[Ads-l] big apple (UNCLASSIFIED)

James Landau 00000c13e57d49b8-dmarc-request at LISTSERV.UGA.EDU
Tue Feb 18 16:00:55 UTC 2020

On  Mon, 17 Feb 2020 03:37:42 Zone -0500    Wilson Gray <hwgray at GMAIL.COM> wrote: <quote><snip> 
 the one-drop rule is a logical extension of the law, originally promulgated in
the Virginia Colony, that, if the mother is a slave, then the child is a
slave, regardless of the social and/or the racial status of the father: if
an ancestor was black, then the descendant is black. <end quote> Thank you for a valuable data point. I have several times seen statements that the "one-drop" rule was invented during Reconstruction times as a segregation measure.  I was dubious, since it seemed to me that such a rule had to have been invented early on during slavery in the US.  It would not have taken long after slaves were first imported for there to have been children with one parent a slave and one white, and some rule must have soon been invented as to the status of these children.  That a law was  promulgated in the "Virginia Colony" (i.e. pre-1775) answers the question for me. There is one exception to the "one-drop" rule.  People whose ancestry includes both African and Native American frequently self-identify as such rather than as African-American.  There are a number of terms for such people, of which "Afro-Indiginous" and "Melungeon" seem to the be most common.  I have worked with two such people, by name Correy Bolling and Pearl Running Deer, both of whom had very dark African-looking skin color but who identified themselves as Natime American (specifically Cherokee).  James Landau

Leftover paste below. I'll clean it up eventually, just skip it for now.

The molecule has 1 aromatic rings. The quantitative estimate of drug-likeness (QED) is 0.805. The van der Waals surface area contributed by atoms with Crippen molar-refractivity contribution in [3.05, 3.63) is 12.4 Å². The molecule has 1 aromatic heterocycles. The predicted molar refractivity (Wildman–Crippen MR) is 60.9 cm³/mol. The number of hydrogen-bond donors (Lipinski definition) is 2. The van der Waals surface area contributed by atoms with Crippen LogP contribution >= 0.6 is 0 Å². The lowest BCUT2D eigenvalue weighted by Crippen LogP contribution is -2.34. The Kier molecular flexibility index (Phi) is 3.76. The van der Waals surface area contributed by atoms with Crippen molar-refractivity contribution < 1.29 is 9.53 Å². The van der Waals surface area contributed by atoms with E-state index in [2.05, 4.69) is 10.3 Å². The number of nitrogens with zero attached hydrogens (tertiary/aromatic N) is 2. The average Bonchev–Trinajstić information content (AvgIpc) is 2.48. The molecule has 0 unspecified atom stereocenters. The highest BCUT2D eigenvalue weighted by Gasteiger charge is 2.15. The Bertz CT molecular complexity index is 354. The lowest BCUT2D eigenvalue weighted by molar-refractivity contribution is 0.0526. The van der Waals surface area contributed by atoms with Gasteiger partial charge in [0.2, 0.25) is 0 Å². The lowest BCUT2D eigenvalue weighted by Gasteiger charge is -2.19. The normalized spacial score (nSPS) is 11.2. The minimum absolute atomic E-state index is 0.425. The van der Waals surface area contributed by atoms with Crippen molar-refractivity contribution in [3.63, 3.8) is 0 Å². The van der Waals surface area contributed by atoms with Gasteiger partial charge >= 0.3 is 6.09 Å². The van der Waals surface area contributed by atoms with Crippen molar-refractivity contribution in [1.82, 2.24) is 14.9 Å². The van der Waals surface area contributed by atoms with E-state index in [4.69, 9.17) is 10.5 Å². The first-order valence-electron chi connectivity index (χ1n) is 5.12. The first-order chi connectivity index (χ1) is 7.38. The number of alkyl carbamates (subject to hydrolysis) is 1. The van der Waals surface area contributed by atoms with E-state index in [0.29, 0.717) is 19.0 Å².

jjjrlandau at netscape.com

The American Dialect Society - http://www.americandialect.org

More information about the Ads-l mailing list